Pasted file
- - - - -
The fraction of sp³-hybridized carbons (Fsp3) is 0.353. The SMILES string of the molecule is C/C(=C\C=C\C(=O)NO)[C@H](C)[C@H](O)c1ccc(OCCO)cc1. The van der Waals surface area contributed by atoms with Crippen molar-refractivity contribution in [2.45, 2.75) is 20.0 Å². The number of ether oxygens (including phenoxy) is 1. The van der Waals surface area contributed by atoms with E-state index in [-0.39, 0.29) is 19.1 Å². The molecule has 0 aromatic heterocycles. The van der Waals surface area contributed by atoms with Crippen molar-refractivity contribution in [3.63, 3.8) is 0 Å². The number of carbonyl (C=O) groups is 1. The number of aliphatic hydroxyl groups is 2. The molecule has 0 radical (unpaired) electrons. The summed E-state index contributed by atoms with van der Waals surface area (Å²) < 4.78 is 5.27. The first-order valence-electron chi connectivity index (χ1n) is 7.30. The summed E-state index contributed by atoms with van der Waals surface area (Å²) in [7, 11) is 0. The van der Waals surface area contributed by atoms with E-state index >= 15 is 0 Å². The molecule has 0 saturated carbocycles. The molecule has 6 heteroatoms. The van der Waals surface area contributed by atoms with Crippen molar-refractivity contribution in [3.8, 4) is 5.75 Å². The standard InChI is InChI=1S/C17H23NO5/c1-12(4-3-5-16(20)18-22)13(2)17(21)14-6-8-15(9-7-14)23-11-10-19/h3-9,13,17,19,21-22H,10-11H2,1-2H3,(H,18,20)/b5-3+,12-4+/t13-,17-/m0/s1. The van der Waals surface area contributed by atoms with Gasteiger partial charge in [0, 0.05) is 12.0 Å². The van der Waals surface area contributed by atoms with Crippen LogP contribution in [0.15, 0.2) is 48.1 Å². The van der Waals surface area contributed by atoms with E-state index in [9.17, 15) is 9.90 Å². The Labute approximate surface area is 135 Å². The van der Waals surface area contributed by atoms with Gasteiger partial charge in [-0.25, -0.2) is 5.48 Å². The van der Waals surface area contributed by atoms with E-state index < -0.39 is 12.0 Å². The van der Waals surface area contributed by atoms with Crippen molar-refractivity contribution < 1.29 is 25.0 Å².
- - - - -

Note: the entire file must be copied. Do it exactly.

The fraction of sp³-hybridized carbons (Fsp3) is 0.353. The SMILES string of the molecule is C/C(=C\C=C\C(=O)NO)[C@H](C)[C@H](O)c1ccc(OCCO)cc1. The van der Waals surface area contributed by atoms with Crippen molar-refractivity contribution in [2.45, 2.75) is 20.0 Å². The number of ether oxygens (including phenoxy) is 1. The van der Waals surface area contributed by atoms with E-state index in [-0.39, 0.29) is 19.1 Å². The molecule has 0 aromatic heterocycles. The van der Waals surface area contributed by atoms with Crippen molar-refractivity contribution in [3.63, 3.8) is 0 Å². The number of carbonyl (C=O) groups is 1. The number of aliphatic hydroxyl groups is 2. The molecule has 0 radical (unpaired) electrons. The summed E-state index contributed by atoms with van der Waals surface area (Å²) < 4.78 is 5.27. The first-order valence-electron chi connectivity index (χ1n) is 7.30. The summed E-state index contributed by atoms with van der Waals surface area (Å²) in [7, 11) is 0. The van der Waals surface area contributed by atoms with E-state index >= 15 is 0 Å². The molecule has 0 saturated carbocycles. The molecule has 6 heteroatoms. The van der Waals surface area contributed by atoms with Crippen molar-refractivity contribution in [3.8, 4) is 5.75 Å². The standard InChI is InChI=1S/C17H23NO5/c1-12(4-3-5-16(20)18-22)13(2)17(21)14-6-8-15(9-7-14)23-11-10-19/h3-9,13,17,19,21-22H,10-11H2,1-2H3,(H,18,20)/b5-3+,12-4+/t13-,17-/m0/s1. The van der Waals surface area contributed by atoms with Gasteiger partial charge in [0, 0.05) is 12.0 Å². The van der Waals surface area contributed by atoms with Crippen LogP contribution in [0.15, 0.2) is 48.1 Å². The van der Waals surface area contributed by atoms with E-state index in [9.17, 15) is 9.90 Å². The Labute approximate surface area is 135 Å². The van der Waals surface area contributed by atoms with Gasteiger partial charge in [-0.25, -0.2) is 5.48 Å². The van der Waals surface area contributed by atoms with E-state index < -0.39 is 12.0 Å². The van der Waals surface area contributed by atoms with Crippen molar-refractivity contribution < 1.29 is 25.0 Å².